The Federal Election Commission said Thursday that comedian Stephen Colbert can use his TV show's resources to boost his political action committee, but he must disclose some major expenses as in-kind contributions from the show's corporate owners.
After meeting with the commission Thursday morning, Colbert emerged and gave a speech to a crowd outside -- those he called friends, Americans and government employees who have a very liberal lunch hour.
"Moments ago the Federal Election Commission made their ruling, and I'm sorry to say ... we won!" Colbert said to cheers. "I am a Super PAC, and so can you!"
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Colbert played it straight during his appearance before the commission, letting his attorney do most of the talking while saving his trademark quips for a crowd that gathered outside the commission building after the meeting.
"I don't accept the status quo," he told the crowd, brandishing a portable credit card processing machine. "I do accept Visa, Mastercard or American Express."
Many in the crowd handed Colbert their credit cards or dollar bills as contributions.
Asked what point he was trying to make about corporate America, Colbert did not miss a beat.
"None," he quipped. "I want their money."
Colbert, who plays a conservative TV pundit on "The Colbert Report," is forming Colbert Super PAC, a type of political action committee which will allow him to raise unlimited amounts of money from corporations, unions and individuals. The money will be used to support or oppose candidates in the 2012 elections through independent expenditures such as TV ads.
The FEC decision comes amid a broader erosion of campaign finance regulations in the wake of recent court rulings and with Republicans on the Federal Election Commission and elsewhere
pushing for a rollback to give corporations and other wealthy donors stronger sway in financing campaigns.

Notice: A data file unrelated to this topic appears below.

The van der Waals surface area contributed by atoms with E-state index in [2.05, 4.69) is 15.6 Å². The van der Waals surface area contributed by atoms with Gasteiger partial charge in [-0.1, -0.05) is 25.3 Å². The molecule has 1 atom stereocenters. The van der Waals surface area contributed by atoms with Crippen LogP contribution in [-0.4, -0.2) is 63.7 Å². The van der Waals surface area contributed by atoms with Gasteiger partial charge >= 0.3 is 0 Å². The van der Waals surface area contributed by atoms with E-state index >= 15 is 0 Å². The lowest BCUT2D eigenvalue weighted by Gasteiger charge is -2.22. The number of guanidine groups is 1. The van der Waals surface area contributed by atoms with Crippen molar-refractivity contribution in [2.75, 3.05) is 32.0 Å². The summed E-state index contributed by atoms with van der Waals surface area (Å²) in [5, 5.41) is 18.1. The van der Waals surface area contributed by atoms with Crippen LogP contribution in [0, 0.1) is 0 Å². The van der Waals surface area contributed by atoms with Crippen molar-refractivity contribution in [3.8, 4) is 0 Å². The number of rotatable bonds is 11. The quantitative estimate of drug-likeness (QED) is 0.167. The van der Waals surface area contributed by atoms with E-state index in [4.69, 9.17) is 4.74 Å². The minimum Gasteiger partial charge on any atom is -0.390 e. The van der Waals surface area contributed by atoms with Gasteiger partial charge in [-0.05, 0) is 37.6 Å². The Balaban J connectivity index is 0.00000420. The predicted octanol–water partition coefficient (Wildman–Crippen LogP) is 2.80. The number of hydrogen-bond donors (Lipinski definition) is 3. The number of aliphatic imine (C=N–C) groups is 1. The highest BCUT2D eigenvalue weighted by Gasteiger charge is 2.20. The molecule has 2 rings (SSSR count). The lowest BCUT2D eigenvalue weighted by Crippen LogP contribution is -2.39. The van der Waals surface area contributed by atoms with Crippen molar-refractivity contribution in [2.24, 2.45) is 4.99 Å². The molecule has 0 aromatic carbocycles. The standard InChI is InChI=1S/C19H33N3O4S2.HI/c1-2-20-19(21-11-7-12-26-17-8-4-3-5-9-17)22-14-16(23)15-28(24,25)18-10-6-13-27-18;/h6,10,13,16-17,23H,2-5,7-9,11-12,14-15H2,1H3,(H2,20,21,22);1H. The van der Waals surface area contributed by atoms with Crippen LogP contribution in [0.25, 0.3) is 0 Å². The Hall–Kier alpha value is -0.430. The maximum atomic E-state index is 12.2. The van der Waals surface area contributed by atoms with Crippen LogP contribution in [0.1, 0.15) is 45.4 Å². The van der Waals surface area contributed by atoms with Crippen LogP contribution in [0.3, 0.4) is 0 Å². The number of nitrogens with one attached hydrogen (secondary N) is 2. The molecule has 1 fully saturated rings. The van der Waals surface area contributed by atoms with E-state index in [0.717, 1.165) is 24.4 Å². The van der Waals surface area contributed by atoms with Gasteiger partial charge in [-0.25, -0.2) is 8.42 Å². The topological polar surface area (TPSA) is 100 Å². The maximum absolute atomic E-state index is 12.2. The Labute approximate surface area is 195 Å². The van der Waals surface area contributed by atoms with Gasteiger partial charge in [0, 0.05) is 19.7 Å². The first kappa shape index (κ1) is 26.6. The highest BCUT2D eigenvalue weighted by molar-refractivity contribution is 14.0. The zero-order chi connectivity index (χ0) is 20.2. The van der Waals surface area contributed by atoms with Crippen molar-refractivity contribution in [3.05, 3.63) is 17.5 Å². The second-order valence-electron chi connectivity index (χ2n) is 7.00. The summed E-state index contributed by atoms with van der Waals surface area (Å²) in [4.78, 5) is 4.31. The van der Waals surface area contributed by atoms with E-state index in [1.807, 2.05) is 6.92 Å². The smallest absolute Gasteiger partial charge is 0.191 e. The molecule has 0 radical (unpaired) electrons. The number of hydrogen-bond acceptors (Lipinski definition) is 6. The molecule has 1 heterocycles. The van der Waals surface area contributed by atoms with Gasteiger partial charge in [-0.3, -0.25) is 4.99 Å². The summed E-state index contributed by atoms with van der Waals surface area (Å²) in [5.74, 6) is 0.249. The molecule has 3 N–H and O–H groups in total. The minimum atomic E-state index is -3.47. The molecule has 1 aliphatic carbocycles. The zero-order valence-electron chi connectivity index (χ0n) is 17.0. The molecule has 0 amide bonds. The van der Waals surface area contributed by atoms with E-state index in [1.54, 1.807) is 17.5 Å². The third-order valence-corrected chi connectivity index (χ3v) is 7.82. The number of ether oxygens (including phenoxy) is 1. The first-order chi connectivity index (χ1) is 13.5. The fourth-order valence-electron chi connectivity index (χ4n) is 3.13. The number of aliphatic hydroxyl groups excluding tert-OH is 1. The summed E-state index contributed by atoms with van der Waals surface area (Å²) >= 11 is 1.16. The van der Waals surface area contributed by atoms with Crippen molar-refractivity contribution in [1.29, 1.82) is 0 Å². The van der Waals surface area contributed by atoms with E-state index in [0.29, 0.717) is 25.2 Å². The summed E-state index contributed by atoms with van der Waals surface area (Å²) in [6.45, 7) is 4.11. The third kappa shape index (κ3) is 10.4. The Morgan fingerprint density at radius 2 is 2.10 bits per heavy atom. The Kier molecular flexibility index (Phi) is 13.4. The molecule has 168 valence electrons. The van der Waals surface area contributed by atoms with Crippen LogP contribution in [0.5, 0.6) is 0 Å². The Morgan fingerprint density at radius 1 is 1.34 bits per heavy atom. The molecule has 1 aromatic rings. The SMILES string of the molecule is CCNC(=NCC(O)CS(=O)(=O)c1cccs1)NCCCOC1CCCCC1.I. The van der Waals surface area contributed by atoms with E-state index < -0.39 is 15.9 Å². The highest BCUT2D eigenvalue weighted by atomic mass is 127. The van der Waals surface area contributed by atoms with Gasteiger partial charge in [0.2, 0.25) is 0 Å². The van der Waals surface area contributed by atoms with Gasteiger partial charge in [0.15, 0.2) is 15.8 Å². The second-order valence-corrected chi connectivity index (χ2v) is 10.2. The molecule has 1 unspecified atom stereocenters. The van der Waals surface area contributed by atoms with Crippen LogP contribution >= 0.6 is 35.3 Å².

Colbert had asked the commission for a so-called "media exemption" to allow him to use his show's airtime, staff and other resources for his political action committee without having to
publicly disclose them as in-kind contributions from Comedy Central's parent company, Viacom Inc.
Colbert has said those undisclosed contributions could include the use of his show's staff to create TV advertisements about candidates that would air as paid commercials on other shows and networks.
The commission ruled 5-1 that he would have to publicly disclose as in-kind contributions from Viacom any ads produced by the show for Colbert Super PAC that air on other shows or networks. He would also have to disclose administrative costs that his show covers for Colbert Super PAC.
"It has been said that freedom isn't free," Colbert told a crowd outside of the FEC. "Today we have placed a sizable down payment. Today, we put liberty on layaway."
The Colbert ruling eclipsed a lesser-noticed decision by the Federal Election Commission Thursday that could also have a significant impact on the 2012 elections.
The commission said that candidates and party officials may solicit contributions for super PACs, but those contributions could not exceed the $5,000 limit for donations that applies to traditional political action committees.
Some campaign watchdog groups had feared that the commission might permit candidates and party officials to solicit unlimited contributions, opening yet another door to big-ticket donations.
While Colbert delights in lampooning politicians on his Comedy Central show, he raised some serious issues about public disclosure of corporate campaign contributions before the Federal Election Commission.
"Stephen Colbert is a funny man, but he asked a legitimate question and received a serious answer," said Federal Election Commission chair Cynthia Bauerly. "The opinion adopted today does not give him everything he asked for, but it appropriately applies the press exemption consistent with past Commission and court precedent. "
Some campaign finance watchdog groups had warned that a favorable ruling for Colbert could spur many more undisclosed contributions to political figures who are TV hosts or commentators
and who could opt to create their own super PACs to take advantage of any new loopholes.
The groups cited politicians such Sarah Palin, Mike Huckabee, Newt Gingrich and Rick Santorum who already have traditional political action committees and are either working now, or have
worked, as TV hosts or commentators.
"The Colbert Report" has used satire to shine a light on campaign finance rules following the Citizens United ruling by the Supreme Court that helped pave the way for super PACs. Campaign
finance reform advocates complained the ruling gave wealthy donors, particularly companies and unions, considerably more sway in politics.
Super PACs can accept unlimited contributions from corporations, labor unions or individuals, unlike candidates or traditional political action committees. Super PACs cannot contribute directly
to candidates, however.
Colbert has said any ads for Colbert Super PAC would not be coordinated with any candidate or party.